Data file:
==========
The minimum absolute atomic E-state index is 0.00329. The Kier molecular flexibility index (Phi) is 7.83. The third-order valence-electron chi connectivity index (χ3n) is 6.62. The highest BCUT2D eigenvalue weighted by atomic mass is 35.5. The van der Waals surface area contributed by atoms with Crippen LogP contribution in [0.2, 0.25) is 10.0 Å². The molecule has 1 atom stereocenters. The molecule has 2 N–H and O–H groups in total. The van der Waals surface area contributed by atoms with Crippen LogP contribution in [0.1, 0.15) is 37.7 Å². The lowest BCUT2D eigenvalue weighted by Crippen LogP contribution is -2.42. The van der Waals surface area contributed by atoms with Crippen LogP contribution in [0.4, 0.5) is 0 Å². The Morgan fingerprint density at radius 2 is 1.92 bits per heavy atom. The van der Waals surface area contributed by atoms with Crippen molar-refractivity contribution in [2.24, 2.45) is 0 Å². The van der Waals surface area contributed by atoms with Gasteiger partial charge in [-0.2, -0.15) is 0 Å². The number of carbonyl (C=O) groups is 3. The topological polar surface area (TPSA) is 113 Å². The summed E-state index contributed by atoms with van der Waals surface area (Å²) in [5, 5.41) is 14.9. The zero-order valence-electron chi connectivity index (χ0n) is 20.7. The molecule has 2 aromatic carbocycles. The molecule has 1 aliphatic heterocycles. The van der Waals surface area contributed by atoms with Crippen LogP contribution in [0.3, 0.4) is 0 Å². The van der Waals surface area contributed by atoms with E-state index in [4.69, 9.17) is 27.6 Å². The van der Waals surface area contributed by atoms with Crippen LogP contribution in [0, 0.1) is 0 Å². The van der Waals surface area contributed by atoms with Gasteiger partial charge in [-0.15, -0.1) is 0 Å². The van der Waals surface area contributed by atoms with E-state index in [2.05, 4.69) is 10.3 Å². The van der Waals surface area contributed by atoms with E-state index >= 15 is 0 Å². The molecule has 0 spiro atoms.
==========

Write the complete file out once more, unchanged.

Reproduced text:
The minimum absolute atomic E-state index is 0.00329. The Kier molecular flexibility index (Phi) is 7.83. The third-order valence-electron chi connectivity index (χ3n) is 6.62. The highest BCUT2D eigenvalue weighted by atomic mass is 35.5. The van der Waals surface area contributed by atoms with Crippen LogP contribution in [0.2, 0.25) is 10.0 Å². The molecule has 1 atom stereocenters. The molecule has 2 N–H and O–H groups in total. The van der Waals surface area contributed by atoms with Crippen LogP contribution in [0.1, 0.15) is 37.7 Å². The lowest BCUT2D eigenvalue weighted by Crippen LogP contribution is -2.42. The van der Waals surface area contributed by atoms with Crippen LogP contribution in [0.4, 0.5) is 0 Å². The Morgan fingerprint density at radius 2 is 1.92 bits per heavy atom. The van der Waals surface area contributed by atoms with Crippen molar-refractivity contribution in [2.24, 2.45) is 0 Å². The van der Waals surface area contributed by atoms with Gasteiger partial charge in [-0.2, -0.15) is 0 Å². The number of carbonyl (C=O) groups is 3. The topological polar surface area (TPSA) is 113 Å². The summed E-state index contributed by atoms with van der Waals surface area (Å²) in [5, 5.41) is 14.9. The zero-order valence-electron chi connectivity index (χ0n) is 20.7. The molecule has 2 aromatic carbocycles. The molecule has 1 aliphatic heterocycles. The van der Waals surface area contributed by atoms with Crippen LogP contribution in [0.3, 0.4) is 0 Å². The van der Waals surface area contributed by atoms with E-state index in [4.69, 9.17) is 27.6 Å². The van der Waals surface area contributed by atoms with Crippen LogP contribution in [0, 0.1) is 0 Å². The van der Waals surface area contributed by atoms with Gasteiger partial charge in [-0.15, -0.1) is 0 Å². The van der Waals surface area contributed by atoms with E-state index in [2.05, 4.69) is 10.3 Å². The van der Waals surface area contributed by atoms with E-state index >= 15 is 0 Å². The molecule has 0 spiro atoms.